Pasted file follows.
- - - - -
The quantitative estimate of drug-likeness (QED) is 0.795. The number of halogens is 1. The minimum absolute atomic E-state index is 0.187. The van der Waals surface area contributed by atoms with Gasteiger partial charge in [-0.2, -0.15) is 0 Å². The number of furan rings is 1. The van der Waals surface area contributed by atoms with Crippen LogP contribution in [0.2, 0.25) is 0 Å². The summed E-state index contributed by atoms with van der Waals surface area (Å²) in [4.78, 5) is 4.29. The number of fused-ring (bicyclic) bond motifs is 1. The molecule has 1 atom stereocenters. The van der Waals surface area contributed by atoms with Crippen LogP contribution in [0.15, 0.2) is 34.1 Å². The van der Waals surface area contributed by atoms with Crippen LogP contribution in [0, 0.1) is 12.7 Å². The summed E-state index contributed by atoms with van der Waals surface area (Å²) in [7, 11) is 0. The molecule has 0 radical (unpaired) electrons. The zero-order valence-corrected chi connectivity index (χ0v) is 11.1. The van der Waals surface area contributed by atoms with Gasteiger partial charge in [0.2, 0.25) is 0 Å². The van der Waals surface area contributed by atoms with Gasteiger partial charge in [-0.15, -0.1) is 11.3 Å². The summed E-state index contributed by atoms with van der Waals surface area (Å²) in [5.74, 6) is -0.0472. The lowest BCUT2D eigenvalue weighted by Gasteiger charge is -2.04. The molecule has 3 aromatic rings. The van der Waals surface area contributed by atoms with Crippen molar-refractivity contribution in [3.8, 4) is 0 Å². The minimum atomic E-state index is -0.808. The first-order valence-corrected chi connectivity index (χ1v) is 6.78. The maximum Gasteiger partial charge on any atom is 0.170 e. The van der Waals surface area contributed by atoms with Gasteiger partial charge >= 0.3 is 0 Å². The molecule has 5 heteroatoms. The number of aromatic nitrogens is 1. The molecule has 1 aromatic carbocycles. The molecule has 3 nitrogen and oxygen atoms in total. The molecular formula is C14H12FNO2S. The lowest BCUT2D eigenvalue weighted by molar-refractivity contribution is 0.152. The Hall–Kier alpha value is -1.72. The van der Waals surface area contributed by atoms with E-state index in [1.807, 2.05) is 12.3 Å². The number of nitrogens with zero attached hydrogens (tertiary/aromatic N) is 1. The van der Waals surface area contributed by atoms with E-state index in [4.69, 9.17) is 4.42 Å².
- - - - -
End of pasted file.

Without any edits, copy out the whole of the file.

The quantitative estimate of drug-likeness (QED) is 0.795. The number of halogens is 1. The minimum absolute atomic E-state index is 0.187. The van der Waals surface area contributed by atoms with Gasteiger partial charge in [-0.2, -0.15) is 0 Å². The number of furan rings is 1. The van der Waals surface area contributed by atoms with Crippen LogP contribution in [0.2, 0.25) is 0 Å². The summed E-state index contributed by atoms with van der Waals surface area (Å²) in [4.78, 5) is 4.29. The number of fused-ring (bicyclic) bond motifs is 1. The molecule has 1 atom stereocenters. The van der Waals surface area contributed by atoms with Crippen LogP contribution in [0.15, 0.2) is 34.1 Å². The van der Waals surface area contributed by atoms with Crippen LogP contribution in [0, 0.1) is 12.7 Å². The summed E-state index contributed by atoms with van der Waals surface area (Å²) in [7, 11) is 0. The molecule has 0 radical (unpaired) electrons. The zero-order valence-corrected chi connectivity index (χ0v) is 11.1. The van der Waals surface area contributed by atoms with Gasteiger partial charge in [0.2, 0.25) is 0 Å². The van der Waals surface area contributed by atoms with Gasteiger partial charge in [-0.15, -0.1) is 11.3 Å². The summed E-state index contributed by atoms with van der Waals surface area (Å²) in [5.74, 6) is -0.0472. The lowest BCUT2D eigenvalue weighted by Gasteiger charge is -2.04. The molecule has 3 aromatic rings. The van der Waals surface area contributed by atoms with Crippen molar-refractivity contribution in [3.8, 4) is 0 Å². The minimum atomic E-state index is -0.808. The first-order valence-corrected chi connectivity index (χ1v) is 6.78. The maximum Gasteiger partial charge on any atom is 0.170 e. The van der Waals surface area contributed by atoms with Gasteiger partial charge >= 0.3 is 0 Å². The molecule has 5 heteroatoms. The number of aromatic nitrogens is 1. The molecule has 1 aromatic carbocycles. The molecule has 3 nitrogen and oxygen atoms in total. The molecular formula is C14H12FNO2S. The lowest BCUT2D eigenvalue weighted by molar-refractivity contribution is 0.152. The Hall–Kier alpha value is -1.72. The van der Waals surface area contributed by atoms with E-state index in [1.807, 2.05) is 12.3 Å². The number of nitrogens with zero attached hydrogens (tertiary/aromatic N) is 1. The van der Waals surface area contributed by atoms with E-state index in [4.69, 9.17) is 4.42 Å².